AuthorBranch, Ben


The efficient market hypothesis (EMH) has been an essential concept in modern finance (Fama & Malkiel, 1970; Basu, 1977; Brenner, 1979; Losey & Talbott, 1980). There have been exceptions, called anomalies, to the weak form of the EMH. One glaring example is the January Effect. The January Effect states that the month of January historically seems to have generated abnormal rate of return in the stock market. Even though finance professors discuss market anomalies such as the January Effect in almost every investment class, few, if any, require the student to test the anomaly with real data, particularly at the undergraduate level.

The reason for the lack of testing is simple. Using conventional method requires the student to have working knowledge of programing skills, which most undergraduate students do not. Even if the students have the skill, it is still too time consuming for the professor to demonstrate the process in a typical undergraduate class setting. Practitioners face the same dilemma.

An apparent gap exists in the finance field for taking advantage of the power of pivot table. The authors of this study attemp to fill this gap by using pivot table to extend the test of January effect. They propose an easy-to-learn method for the task, pivot table. Pivot table is a tool widely used by marketing professionals for its powerful yet straightforward data-handling capacity.

Using pivot table is no more than a few mouse clicks. Contained in every Microsoft Office Excel program, pivot table is also the most practical tool. The authors conduct analysis of the January effect on possible paradigm shift, while demonstrating how students and practitioners can quickly learn to test market anomaly with pivot table. The process and its four steps (data download, data preparation, generating pivot tables and hypothesis testing) will be described in the testing process section.


The Efficient Market Hypothesis (EMH) was first formulated in Eugene Fama's Ph.D. dissertation in the 1960s and then appeared in an academic journal in 1970 (Fama & Malkiel, 1970). Since then, the EMH has become one of the cornerstones in modern financial theories. There has been ample evidence to support the weak form of the EMH, which states that security prices fully reflect historical prices at any given time (Fama & Malkiel, 1970; Basu, 1977; Brenner, 1979; Losey & Talbott, 1980).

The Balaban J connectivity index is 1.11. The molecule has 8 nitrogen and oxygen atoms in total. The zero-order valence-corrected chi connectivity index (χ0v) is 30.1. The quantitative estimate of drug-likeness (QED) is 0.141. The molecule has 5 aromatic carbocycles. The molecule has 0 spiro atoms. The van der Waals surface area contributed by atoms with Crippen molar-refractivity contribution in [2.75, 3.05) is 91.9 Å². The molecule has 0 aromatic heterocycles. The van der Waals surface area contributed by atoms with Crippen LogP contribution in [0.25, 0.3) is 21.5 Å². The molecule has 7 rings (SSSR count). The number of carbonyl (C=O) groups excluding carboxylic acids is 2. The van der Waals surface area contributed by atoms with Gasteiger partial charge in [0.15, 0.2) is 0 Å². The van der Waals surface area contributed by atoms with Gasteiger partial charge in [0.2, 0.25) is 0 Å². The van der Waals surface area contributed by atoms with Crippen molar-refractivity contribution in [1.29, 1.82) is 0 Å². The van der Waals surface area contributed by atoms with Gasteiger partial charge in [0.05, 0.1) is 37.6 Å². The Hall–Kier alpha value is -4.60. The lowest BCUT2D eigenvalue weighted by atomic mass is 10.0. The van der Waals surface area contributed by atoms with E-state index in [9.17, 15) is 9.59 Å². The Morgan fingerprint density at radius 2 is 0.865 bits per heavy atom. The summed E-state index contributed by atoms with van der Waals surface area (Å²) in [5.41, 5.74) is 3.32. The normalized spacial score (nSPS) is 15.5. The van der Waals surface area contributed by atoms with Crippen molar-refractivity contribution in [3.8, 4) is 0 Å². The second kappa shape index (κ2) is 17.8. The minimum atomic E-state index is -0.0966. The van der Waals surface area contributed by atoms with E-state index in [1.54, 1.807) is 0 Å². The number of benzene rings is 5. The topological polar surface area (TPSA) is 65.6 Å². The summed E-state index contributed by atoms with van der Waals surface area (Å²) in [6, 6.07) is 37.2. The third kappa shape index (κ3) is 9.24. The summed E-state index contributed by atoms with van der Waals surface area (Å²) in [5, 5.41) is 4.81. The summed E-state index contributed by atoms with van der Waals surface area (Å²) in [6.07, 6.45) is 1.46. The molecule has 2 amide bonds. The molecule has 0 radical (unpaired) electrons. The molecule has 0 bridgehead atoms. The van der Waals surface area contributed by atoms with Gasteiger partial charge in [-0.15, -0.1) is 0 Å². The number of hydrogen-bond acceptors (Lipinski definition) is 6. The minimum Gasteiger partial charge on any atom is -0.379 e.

Studies have shown exceptions to the weak form of the EMH, called market anomalies, and the most widely discussed anomaly is arguably the January Effect. An abundance of literature exists on the January effect. First reported by Sidney Wachtel in 1942 (Wachtel, 1942) and later studied by many (Jones, Pearce, & Wilson, 1987; Thaler, 1987; Jones, Lee, & Apenbrink, 1991; Bhardwaj & Brooks, 1992; Keamer, 1994; Haugen & Jorion, 1996; Haug & Hirschey, 2006), the abnormal return reported in the month of January seems to have been a persistent market anomaly.

The first study on the January Effect was published in 1942, long before the birth of the EMH. Sidney Wachtel (1942) did not specifically use the term "January Effect" in his study, considered by many the original report on the January Effect, but instead described "seasonal movements in security prices" in the December to January period.

Since Fama and Malkiel (1970) officially introduced the concept of the efficient market hypothesis (EMH), literature on market anomalies quickly exploded, becoming one of the dominant themes in finance academic discussions. Notable studies in the Journal of Finance alone include Schultz (1985), Jones, Pearce, and Wilson (1987), Seyhun (1988), Ogden (1990), Jones, Lee, and Apenbrink (1991), Bhardwaj and Brooks (1992), Keamer (1994), Starks, Yong, and Zheng (2006), and Haug and Hirschey (2006).

In one of the earlier studies, Schultz (1985) finds a January Effect for the 1918 - 1929 period on small firms' returns. Seyhun (1988) tries to offer two explanations for the January effect, one "...due to price pressure from predictable seasonal changes in the demand for different securities", and the other representing "compensation for the increased risk of trading against informed traders." Ogden (1990) reports that the January Effect is partially due to the varying "stringency of the monetary policy." Bhardwaj and Brooks (1992) reports that the January Effect found in previous studies "is not persistent, and thereby, not likely to be exploitable by typical investors." By utilizing a multifactor model, Keamer (1994) studies the seasonality in macroeconomy and seems to have found a link between the abnormal returns in January and seasonality in macroeconomic factors.

Attempt has been made to link the January effect with tax selling in December and the ensuing rebound in January (Branch, 1977; Jones, Pearce, & Wilson, 1987). Jones, Lee, and Apenbrink (1991) report that January Effect was insignificant prior to 1917, when personal income tax was introduced. The study indirectly confirms that the January Effect was tax related. In one of the most recent studies, Starks, Yong, and Zheng (2006) study closed end funds on municipal bonds and confirm that the...

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